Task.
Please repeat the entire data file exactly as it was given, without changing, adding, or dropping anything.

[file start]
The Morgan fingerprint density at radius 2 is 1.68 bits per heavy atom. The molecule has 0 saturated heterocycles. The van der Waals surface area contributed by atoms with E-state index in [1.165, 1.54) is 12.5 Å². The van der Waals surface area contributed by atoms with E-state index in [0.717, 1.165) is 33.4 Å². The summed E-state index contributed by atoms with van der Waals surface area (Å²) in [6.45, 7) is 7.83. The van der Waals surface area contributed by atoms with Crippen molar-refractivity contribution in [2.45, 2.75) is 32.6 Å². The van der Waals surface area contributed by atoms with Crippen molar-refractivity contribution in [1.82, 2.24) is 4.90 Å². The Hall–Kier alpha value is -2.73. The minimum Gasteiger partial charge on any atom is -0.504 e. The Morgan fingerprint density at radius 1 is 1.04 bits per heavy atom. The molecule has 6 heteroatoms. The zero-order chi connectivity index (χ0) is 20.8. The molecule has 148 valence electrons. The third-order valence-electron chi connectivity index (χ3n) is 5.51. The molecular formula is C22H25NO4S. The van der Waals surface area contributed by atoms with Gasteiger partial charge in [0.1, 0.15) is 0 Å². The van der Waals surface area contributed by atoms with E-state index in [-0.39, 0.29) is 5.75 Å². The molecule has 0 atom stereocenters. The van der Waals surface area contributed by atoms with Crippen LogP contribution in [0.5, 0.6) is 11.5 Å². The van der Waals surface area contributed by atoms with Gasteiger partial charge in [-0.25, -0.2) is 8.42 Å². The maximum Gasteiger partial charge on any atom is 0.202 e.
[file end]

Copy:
The Morgan fingerprint density at radius 2 is 1.68 bits per heavy atom. The molecule has 0 saturated heterocycles. The van der Waals surface area contributed by atoms with E-state index in [1.165, 1.54) is 12.5 Å². The van der Waals surface area contributed by atoms with E-state index in [0.717, 1.165) is 33.4 Å². The summed E-state index contributed by atoms with van der Waals surface area (Å²) in [6.45, 7) is 7.83. The van der Waals surface area contributed by atoms with Crippen molar-refractivity contribution in [2.45, 2.75) is 32.6 Å². The van der Waals surface area contributed by atoms with Crippen molar-refractivity contribution in [1.82, 2.24) is 4.90 Å². The Hall–Kier alpha value is -2.73. The minimum Gasteiger partial charge on any atom is -0.504 e. The Morgan fingerprint density at radius 1 is 1.04 bits per heavy atom. The molecule has 6 heteroatoms. The zero-order chi connectivity index (χ0) is 20.8. The molecule has 148 valence electrons. The third-order valence-electron chi connectivity index (χ3n) is 5.51. The molecular formula is C22H25NO4S. The van der Waals surface area contributed by atoms with Gasteiger partial charge in [0.1, 0.15) is 0 Å². The van der Waals surface area contributed by atoms with E-state index in [-0.39, 0.29) is 5.75 Å². The molecule has 0 atom stereocenters. The van der Waals surface area contributed by atoms with Crippen LogP contribution in [0.5, 0.6) is 11.5 Å². The van der Waals surface area contributed by atoms with Gasteiger partial charge in [-0.25, -0.2) is 8.42 Å². The maximum Gasteiger partial charge on any atom is 0.202 e.